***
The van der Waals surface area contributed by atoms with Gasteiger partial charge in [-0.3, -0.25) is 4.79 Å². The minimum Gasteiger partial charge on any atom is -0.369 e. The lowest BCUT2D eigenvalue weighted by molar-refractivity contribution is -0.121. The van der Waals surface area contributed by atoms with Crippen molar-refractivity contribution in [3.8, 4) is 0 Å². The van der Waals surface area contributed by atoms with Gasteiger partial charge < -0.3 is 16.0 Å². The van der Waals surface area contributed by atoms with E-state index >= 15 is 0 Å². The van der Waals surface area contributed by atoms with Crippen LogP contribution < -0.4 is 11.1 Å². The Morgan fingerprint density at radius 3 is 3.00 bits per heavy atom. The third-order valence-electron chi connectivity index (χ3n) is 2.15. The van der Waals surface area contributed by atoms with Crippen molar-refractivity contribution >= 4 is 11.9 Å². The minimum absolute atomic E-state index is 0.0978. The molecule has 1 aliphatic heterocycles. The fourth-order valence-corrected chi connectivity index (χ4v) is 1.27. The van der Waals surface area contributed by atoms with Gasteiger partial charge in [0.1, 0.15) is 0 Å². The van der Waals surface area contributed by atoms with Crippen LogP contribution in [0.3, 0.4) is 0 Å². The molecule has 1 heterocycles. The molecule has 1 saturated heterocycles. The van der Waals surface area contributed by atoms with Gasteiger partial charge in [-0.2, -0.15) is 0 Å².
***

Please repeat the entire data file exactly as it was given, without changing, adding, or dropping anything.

The van der Waals surface area contributed by atoms with Gasteiger partial charge in [-0.3, -0.25) is 4.79 Å². The minimum Gasteiger partial charge on any atom is -0.369 e. The lowest BCUT2D eigenvalue weighted by molar-refractivity contribution is -0.121. The van der Waals surface area contributed by atoms with Crippen molar-refractivity contribution in [3.8, 4) is 0 Å². The van der Waals surface area contributed by atoms with Gasteiger partial charge < -0.3 is 16.0 Å². The van der Waals surface area contributed by atoms with E-state index >= 15 is 0 Å². The van der Waals surface area contributed by atoms with Crippen LogP contribution < -0.4 is 11.1 Å². The Morgan fingerprint density at radius 3 is 3.00 bits per heavy atom. The third-order valence-electron chi connectivity index (χ3n) is 2.15. The van der Waals surface area contributed by atoms with Crippen molar-refractivity contribution >= 4 is 11.9 Å². The minimum absolute atomic E-state index is 0.0978. The molecule has 1 aliphatic heterocycles. The fourth-order valence-corrected chi connectivity index (χ4v) is 1.27. The van der Waals surface area contributed by atoms with Gasteiger partial charge in [0.1, 0.15) is 0 Å². The van der Waals surface area contributed by atoms with Crippen LogP contribution in [0.3, 0.4) is 0 Å². The molecule has 1 heterocycles. The molecule has 1 saturated heterocycles. The van der Waals surface area contributed by atoms with Gasteiger partial charge in [-0.2, -0.15) is 0 Å².